Sunday, April 21, 2013


So I'm remembering the spectacle of Finnegans Wake, a book that digests other books, as all books do, and it digests language-outside-books as well as all books do, ok, though weirdly it likes to prove that it has digested them, it shows off its bones or makes them up: the skeleton of other books the author has read become the book, nice gift for investigators I'd think if I considered it hypothetically, for imagine what it would be like if the Bible had been written by people who decided to put all their references in, but I know he hasn't used all of his references, and how many has he decided to leave out, how many thousands have been left aside, no, he says to himself in the mid-1930s, this didn't work, no, I don't want to put that in he decides, squinting through his round mushroom glasses which are being worn at the same time, in other photographs, by Himmler, blindness, blindness; the book of references that didn't make their way into the Wake would be larger than the Wake, the mind dealing with the composition as it deals with the presents the senses give it, a piece of the scenery, a puddle of smells: notice that, discard that, winnow, winnow, and conclude.

The conclusion not total or passive; it streams out now toward the reader.

One hand-picked set of influences has been placed in this book, and on purpose they are left recognisable, or, not left, made recognisable; the rug of dirt is wiped diligently off the top of this graveyard, fluorescent arrows applied to some of the bones, the knob of a thigh protrudes, the top of a skull is visible, and some of the skeletons are trying to sit up and talk, but the book could have been different, the author could have tried to write a family saga with the inspiration concealed and only a faint trace of someone else's accent sticking through to guide the reader to the spot (I put down Nicola Barker's Behindlings once because it would not stop shouting, "Cowper Powys, John Cowper Powys" in my mind's ear), graveyard covered over, the earth almost flat, the moss quiet, the stones upright, the rabbits running between the stones as they do in the Williamstown cemetery in Victoria, dying sometimes and the entrails hauled up tautly by the crows, stringing the sails of this fur ship on the green sea of the lawn and sailing away into port.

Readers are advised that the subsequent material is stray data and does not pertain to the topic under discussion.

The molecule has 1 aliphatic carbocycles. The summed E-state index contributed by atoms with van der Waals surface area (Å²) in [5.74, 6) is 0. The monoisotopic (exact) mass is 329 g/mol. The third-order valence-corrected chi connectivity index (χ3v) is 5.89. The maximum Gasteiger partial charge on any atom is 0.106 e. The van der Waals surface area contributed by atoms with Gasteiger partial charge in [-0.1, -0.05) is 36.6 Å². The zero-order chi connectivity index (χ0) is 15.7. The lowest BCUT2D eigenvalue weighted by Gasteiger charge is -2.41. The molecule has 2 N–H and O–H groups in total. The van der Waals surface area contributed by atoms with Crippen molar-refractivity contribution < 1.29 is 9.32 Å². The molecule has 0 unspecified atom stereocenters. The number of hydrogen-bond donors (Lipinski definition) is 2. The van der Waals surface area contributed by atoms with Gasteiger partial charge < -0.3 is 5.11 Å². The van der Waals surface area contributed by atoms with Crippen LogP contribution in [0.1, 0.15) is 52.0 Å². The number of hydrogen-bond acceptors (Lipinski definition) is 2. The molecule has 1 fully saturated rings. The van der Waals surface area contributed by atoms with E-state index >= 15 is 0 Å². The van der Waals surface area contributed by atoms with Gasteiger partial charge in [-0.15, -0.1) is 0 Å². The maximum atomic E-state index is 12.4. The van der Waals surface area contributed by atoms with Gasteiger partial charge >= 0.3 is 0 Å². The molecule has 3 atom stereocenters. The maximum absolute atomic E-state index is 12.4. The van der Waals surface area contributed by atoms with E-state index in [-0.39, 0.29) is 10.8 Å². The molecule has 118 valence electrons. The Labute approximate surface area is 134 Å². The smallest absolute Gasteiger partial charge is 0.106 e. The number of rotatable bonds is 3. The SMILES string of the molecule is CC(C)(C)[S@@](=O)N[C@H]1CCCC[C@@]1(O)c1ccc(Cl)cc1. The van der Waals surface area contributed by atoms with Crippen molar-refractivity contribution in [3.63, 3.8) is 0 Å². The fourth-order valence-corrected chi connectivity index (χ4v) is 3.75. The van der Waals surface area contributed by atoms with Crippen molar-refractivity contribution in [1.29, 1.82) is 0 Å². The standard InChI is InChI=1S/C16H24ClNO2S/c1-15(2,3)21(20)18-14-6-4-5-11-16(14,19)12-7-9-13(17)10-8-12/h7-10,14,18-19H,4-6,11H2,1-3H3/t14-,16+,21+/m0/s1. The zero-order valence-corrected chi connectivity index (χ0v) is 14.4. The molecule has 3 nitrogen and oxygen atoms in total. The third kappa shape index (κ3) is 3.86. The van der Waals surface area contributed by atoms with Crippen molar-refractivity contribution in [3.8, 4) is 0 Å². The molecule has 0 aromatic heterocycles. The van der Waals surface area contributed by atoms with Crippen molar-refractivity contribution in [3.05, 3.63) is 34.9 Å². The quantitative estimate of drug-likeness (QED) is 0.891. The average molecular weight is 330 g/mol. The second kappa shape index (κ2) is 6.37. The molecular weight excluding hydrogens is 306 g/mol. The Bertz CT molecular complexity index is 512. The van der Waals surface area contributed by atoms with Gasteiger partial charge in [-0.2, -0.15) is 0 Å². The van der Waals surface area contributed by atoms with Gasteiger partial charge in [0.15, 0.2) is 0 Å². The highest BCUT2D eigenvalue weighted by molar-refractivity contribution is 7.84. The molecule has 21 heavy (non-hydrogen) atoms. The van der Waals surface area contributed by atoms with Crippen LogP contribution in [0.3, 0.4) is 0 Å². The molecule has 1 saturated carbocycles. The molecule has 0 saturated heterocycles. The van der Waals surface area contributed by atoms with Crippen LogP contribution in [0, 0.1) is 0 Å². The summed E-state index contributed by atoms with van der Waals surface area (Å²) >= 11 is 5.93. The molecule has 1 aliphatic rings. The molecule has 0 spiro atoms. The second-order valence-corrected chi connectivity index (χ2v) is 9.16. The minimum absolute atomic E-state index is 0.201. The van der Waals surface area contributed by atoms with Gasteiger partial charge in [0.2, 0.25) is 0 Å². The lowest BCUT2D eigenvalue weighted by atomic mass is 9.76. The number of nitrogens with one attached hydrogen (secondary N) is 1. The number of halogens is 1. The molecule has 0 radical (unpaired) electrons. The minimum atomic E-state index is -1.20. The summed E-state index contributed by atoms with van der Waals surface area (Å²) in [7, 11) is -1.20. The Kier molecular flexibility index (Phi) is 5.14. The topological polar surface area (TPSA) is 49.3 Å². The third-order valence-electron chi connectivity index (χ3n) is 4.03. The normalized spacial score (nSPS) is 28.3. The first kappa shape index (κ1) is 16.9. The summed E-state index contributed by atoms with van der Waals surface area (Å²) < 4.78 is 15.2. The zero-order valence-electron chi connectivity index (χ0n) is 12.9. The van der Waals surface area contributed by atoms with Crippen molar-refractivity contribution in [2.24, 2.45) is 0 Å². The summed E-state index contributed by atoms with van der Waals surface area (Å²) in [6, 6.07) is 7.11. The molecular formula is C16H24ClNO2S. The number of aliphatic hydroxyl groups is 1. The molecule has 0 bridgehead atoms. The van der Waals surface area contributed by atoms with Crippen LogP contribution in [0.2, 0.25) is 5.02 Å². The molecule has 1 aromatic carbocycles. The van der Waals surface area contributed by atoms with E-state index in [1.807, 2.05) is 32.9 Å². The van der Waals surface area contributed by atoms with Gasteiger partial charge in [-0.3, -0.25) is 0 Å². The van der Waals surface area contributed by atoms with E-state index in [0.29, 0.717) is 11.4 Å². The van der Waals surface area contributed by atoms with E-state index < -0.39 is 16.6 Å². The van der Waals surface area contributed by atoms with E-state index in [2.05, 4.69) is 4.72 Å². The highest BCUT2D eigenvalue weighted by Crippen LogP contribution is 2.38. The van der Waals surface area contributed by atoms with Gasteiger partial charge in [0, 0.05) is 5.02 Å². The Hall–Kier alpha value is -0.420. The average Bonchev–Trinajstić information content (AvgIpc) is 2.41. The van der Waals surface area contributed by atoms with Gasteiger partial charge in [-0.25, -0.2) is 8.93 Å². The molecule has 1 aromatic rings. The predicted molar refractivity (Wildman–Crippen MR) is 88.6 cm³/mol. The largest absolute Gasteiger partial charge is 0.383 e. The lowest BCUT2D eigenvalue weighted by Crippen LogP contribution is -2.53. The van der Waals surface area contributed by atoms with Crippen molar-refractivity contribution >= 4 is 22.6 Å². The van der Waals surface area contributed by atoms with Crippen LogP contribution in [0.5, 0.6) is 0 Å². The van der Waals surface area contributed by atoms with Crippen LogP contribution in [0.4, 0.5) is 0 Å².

Exposure is part of an author's arsenal and Joyce's way is one way to do it, not by having a character talk to the reader, not by killing off the plot suddenly to remind the reader that there is this thing here known as plot, but by pretending to only half-digest his elemental matter; this book a multisonic multidirectional amplification of the occasional direct homages that books pay directly and openly to their beloveds; it glances at Steven Carroll in the last volume of the Glenroy trilogy as he names a character's girlfriend Madeleine.

A person can read Carroll's books without paying attention to the allusion, it doesn't matter, you can understand The Time We Have Taken and you don't have to think of Proust gently moistening his crumbs, but in the Wake your ignorance is publicised inside the relationship between reader and book -- the book knows; Carroll's book doesn't have to know, both parties can stay politely mum -- but Joyce's book does not remain mum about your ignorance, it is not so nice and mannerly, it says, "I would like you to know what I am referring to when I say, Goat to the Endth, thou slowguard. Where else do I give you to go besides knowledge and singing?"

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